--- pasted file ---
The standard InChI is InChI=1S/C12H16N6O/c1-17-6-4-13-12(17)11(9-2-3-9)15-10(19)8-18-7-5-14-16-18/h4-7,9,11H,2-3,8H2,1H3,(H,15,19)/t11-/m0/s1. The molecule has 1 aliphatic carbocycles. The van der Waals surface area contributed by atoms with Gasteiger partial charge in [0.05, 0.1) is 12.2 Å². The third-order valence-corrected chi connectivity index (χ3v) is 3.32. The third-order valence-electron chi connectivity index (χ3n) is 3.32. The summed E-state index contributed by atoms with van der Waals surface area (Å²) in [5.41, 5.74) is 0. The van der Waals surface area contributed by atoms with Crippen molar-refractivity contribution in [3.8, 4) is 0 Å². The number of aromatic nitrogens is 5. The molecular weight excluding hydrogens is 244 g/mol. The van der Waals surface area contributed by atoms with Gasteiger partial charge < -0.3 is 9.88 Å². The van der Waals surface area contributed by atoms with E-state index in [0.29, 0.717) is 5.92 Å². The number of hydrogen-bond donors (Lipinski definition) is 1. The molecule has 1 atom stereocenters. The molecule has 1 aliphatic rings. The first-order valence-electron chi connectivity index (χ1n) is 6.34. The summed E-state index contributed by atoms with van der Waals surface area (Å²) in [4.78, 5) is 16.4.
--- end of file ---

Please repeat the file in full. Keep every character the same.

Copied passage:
The standard InChI is InChI=1S/C12H16N6O/c1-17-6-4-13-12(17)11(9-2-3-9)15-10(19)8-18-7-5-14-16-18/h4-7,9,11H,2-3,8H2,1H3,(H,15,19)/t11-/m0/s1. The molecule has 1 aliphatic carbocycles. The van der Waals surface area contributed by atoms with Gasteiger partial charge in [0.05, 0.1) is 12.2 Å². The third-order valence-corrected chi connectivity index (χ3v) is 3.32. The third-order valence-electron chi connectivity index (χ3n) is 3.32. The summed E-state index contributed by atoms with van der Waals surface area (Å²) in [5.41, 5.74) is 0. The van der Waals surface area contributed by atoms with Crippen molar-refractivity contribution in [3.8, 4) is 0 Å². The number of aromatic nitrogens is 5. The molecular weight excluding hydrogens is 244 g/mol. The van der Waals surface area contributed by atoms with Gasteiger partial charge < -0.3 is 9.88 Å². The van der Waals surface area contributed by atoms with E-state index in [0.29, 0.717) is 5.92 Å². The number of hydrogen-bond donors (Lipinski definition) is 1. The molecule has 1 atom stereocenters. The molecule has 1 aliphatic rings. The first-order valence-electron chi connectivity index (χ1n) is 6.34. The summed E-state index contributed by atoms with van der Waals surface area (Å²) in [4.78, 5) is 16.4.